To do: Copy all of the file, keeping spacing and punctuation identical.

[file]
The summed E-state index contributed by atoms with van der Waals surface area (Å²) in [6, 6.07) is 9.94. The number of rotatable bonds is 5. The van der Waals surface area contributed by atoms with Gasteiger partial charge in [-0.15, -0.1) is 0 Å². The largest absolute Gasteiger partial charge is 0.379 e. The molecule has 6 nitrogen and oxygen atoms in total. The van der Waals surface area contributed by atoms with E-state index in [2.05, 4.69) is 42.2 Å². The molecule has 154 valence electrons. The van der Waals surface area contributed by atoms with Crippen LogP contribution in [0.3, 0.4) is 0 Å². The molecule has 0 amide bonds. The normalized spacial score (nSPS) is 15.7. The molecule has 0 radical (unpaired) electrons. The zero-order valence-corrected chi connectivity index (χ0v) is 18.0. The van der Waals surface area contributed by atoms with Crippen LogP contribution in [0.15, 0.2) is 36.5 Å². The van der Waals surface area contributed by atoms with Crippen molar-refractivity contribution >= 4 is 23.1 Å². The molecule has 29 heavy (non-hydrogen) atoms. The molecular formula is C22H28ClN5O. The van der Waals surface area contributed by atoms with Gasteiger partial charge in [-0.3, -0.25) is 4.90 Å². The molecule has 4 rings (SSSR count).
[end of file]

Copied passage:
The summed E-state index contributed by atoms with van der Waals surface area (Å²) in [6, 6.07) is 9.94. The number of rotatable bonds is 5. The van der Waals surface area contributed by atoms with Gasteiger partial charge in [-0.15, -0.1) is 0 Å². The largest absolute Gasteiger partial charge is 0.379 e. The molecule has 6 nitrogen and oxygen atoms in total. The van der Waals surface area contributed by atoms with E-state index in [2.05, 4.69) is 42.2 Å². The molecule has 154 valence electrons. The van der Waals surface area contributed by atoms with Crippen LogP contribution in [0.3, 0.4) is 0 Å². The molecule has 0 amide bonds. The normalized spacial score (nSPS) is 15.7. The molecule has 0 radical (unpaired) electrons. The zero-order valence-corrected chi connectivity index (χ0v) is 18.0. The van der Waals surface area contributed by atoms with Crippen LogP contribution in [0.15, 0.2) is 36.5 Å². The van der Waals surface area contributed by atoms with Crippen molar-refractivity contribution >= 4 is 23.1 Å². The molecule has 29 heavy (non-hydrogen) atoms. The molecular formula is C22H28ClN5O. The van der Waals surface area contributed by atoms with Gasteiger partial charge in [-0.3, -0.25) is 4.90 Å². The molecule has 4 rings (SSSR count).